Increased restrictive anti-money laundering (AML) conformity rules could be arriving for South Korean crypto exchanges after a lawmaker submitted a private member’s bill in the National Assembly.
The National Assembly, South Korea’s parliament, will likely discuss and vote on the bill, moved by MP Hong Seong-guk of the ruling Democratic Party.
Hong has submitted reformations to the existing financial bill, ordering businesses registered as virtual asset service providers (VASPs) to stand by the same AML agreement protocols as presently applied to established financial service providers.
The plan would see the top financial regulator, the Financial Services Commission, require VASPs to submit data on transactions and observe them for speculated AML violations – flagging and listing suspicious-looking crypto transactions.
Hong petitioned that hacking and money laundering is widespread in the domestic crypto sector, where he declared “over USD 167m in transactions” over the past five years, per the Daejon Ilbo.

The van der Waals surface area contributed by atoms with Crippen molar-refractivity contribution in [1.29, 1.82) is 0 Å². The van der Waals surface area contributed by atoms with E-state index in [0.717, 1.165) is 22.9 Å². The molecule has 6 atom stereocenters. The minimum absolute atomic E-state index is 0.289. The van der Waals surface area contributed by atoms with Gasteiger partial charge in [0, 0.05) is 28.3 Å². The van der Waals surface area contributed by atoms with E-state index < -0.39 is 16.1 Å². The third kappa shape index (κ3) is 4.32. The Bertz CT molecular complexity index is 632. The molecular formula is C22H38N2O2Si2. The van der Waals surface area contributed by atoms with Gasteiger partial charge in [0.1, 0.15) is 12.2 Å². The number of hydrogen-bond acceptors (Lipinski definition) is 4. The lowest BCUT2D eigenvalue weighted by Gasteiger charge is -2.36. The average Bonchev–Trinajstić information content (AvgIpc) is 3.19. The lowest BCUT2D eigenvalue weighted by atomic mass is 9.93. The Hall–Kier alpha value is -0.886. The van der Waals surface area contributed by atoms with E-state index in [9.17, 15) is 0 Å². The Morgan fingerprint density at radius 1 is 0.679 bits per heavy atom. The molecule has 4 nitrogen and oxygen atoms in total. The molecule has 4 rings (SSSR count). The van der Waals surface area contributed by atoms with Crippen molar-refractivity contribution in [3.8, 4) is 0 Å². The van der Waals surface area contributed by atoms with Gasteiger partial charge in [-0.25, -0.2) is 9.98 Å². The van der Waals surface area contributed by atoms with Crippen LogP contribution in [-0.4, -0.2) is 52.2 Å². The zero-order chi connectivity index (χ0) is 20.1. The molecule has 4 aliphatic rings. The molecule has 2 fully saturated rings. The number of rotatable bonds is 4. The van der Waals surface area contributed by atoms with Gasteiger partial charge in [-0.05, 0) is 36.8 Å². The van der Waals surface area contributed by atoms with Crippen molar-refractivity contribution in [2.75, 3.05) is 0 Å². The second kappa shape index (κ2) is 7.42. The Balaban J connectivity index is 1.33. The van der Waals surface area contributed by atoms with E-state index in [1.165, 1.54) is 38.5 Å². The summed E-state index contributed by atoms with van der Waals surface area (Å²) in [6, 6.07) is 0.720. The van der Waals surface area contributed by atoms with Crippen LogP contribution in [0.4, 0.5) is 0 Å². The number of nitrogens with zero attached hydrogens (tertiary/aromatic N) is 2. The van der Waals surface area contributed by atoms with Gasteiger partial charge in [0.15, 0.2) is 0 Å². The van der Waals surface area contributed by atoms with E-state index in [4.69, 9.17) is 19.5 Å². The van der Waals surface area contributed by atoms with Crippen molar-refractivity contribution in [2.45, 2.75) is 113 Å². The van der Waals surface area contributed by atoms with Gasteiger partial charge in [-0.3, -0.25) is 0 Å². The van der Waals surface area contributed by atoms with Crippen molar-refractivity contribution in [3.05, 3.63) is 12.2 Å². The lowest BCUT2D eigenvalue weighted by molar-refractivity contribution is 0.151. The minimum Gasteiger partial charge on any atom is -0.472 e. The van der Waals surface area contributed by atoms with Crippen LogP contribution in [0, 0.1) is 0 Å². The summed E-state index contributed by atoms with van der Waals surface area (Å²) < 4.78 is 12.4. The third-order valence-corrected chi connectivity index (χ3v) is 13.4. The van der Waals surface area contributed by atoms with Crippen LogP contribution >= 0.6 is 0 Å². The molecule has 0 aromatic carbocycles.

Hong also said that there were “loopholes” and “blind spots” in both current and new legislation that will become active in March next year – which also holds AML compliance-related provisions for crypto exchanges.
The new bill does not yet have the backing of any significant political party. Still, it could well build drive over August as it indicates the state in the National Assembly. Many MPs have left to criticize the crypto sector of late, declaring that it has been permitted to grow unchecked and tax-free.
A separate private member’s bill revealed last month by a different Democratic Party MP about crypto tax preempted the government’s own – very comparable bill – by a matter of days.